Only if all of the above questions can be clearly answered for every instance can we conclude that you are beginning from a known truth. If not, then you are beginning with speculations about travel distance and time possibilities, which, vary orders of magnitude. I suppose one could create a maximum and minimum range of possible travel taking into account all the variables, but my guess is in doing so, you defeat your own purpose in attempting to limit or create certain barriers to acceptance of the proposed geography based on those limitations. In other words, how many geographies wouldn’t fit the narrative if a “day’s journey” ranged from 1 mile (presumably the minimum distance one might travel if herding sheep through dense undergrowth, carrying them uphill across a couple rain-swollen creeks, while keeping track of the kids and carrying your tents, cooking pots, food, water, all your clothes, extra tools, etc., and then one of them gets a stomach ache so you stop for the night), to let’s just say a maximum of 120 miles (presumably a Nephite ultra runner in flat unobstructed terrain with only a loincloth and a pouch with enough food/water for one day). How many geographies do you think will be eliminated by imposing the restriction that any days journey must fall somewhere between 1 and 120 miles per day? I doubt any fall outside these parameters, so what is accomplished? Nothing, unless we can account for every variable…which is impossible with the information we have from the text.
How about this….
1. We start by understanding how many promised lands Christ outlined in His visit with the Nephites. Simple answer: 2. Jerusalem/Israel and New Jerusalem/USA. This is beginning from a basis in fact, i.e. the words of Christ (Assuming His words are truth and the BofM is correct).
2. Then we identify where those promised lands are located. Easy enough. Cainan and Canaan or Jerusalem and New Jerusalem. Today Israel and USA. All scripture based, no speculation. We know where these places are and that Christ provided that information.
3. We examine the 36 prophecies in the BofM to establish which nation in the Americas best matches them. Simple. All based on scripture but involving some interpretation. When all 36 prophecies are fulfilled, and by only one nation, we now know which nation is involved.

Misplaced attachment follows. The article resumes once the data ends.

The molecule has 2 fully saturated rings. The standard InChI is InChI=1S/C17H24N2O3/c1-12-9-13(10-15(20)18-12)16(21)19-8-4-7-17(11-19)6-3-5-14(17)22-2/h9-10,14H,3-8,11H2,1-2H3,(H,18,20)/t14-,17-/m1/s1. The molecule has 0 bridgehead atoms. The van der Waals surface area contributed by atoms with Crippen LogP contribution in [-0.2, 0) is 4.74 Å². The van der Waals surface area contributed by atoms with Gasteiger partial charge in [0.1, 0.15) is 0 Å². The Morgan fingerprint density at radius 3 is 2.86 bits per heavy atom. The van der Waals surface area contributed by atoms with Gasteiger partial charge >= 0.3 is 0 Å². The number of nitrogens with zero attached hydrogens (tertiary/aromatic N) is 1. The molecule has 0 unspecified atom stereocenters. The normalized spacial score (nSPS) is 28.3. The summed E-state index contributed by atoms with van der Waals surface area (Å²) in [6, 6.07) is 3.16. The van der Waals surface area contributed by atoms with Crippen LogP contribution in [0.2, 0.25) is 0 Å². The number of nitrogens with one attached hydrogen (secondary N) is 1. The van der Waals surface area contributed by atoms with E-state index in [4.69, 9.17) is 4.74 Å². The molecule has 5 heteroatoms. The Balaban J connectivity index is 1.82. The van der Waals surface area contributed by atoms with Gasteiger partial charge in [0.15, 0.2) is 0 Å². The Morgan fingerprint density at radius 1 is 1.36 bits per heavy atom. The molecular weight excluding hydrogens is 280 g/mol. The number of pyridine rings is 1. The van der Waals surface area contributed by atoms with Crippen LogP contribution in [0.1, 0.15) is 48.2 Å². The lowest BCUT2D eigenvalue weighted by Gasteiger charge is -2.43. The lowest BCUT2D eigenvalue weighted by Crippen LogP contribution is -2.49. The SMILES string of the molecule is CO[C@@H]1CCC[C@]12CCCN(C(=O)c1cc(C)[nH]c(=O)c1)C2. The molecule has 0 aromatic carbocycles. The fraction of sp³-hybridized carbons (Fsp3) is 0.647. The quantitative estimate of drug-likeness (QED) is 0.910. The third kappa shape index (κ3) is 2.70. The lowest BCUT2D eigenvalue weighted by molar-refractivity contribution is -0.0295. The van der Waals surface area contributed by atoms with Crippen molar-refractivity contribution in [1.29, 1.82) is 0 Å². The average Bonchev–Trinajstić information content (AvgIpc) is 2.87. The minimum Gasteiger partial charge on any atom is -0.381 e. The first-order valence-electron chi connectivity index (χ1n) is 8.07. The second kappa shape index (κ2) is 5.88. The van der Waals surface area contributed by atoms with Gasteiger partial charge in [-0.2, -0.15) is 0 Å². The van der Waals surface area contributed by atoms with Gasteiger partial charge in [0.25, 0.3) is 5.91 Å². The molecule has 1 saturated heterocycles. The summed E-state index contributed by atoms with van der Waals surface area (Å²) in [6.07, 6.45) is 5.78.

4. We examine the words of the Lord to Joseph Smith i.e. the D&C 28, 30, 32 involving missions to “the Lamanites.” We assume here that the Lord chose the word “Lamanites” and that the Lord knows where the remnant Lamanites are located. This step is scripture based. We then examine to whom they went, using historical accounts. The Lord guided them to “Lamanites” in NY, OH and MO. Historically documented fact. No speculation. We now know who are at least some of the remnant Lamanites without speculating. The Lord so indicated.
5. We examine the archaeological remains in the location now specified. Does it match the timelines? Yes.
Does it indicated two migrations? Yes.
Do those civilizations correspond well with the BofM? Yes.
Are all the plants, animals, weather, climate, clothing, customs, burial practices, tools, weapons, language and culture indications from the BofM align with those civilizations? Yes.
6. Can the geography related passages (550?) be understood within the parameters of the proposed geography? Yes, roughly outlined using potential travel distances, rates and conveyances.
I could go on but my point is that in my opinion you are attempting a fools errand if you begin the proceess by trying to create an artificially contrived limit on travel distances.
I suggest a more robust methodology than beginning with something so subjective and speculative, as I have loosely outlined above.”
Onward and Upward. Rod Meldrum FIRM Foundation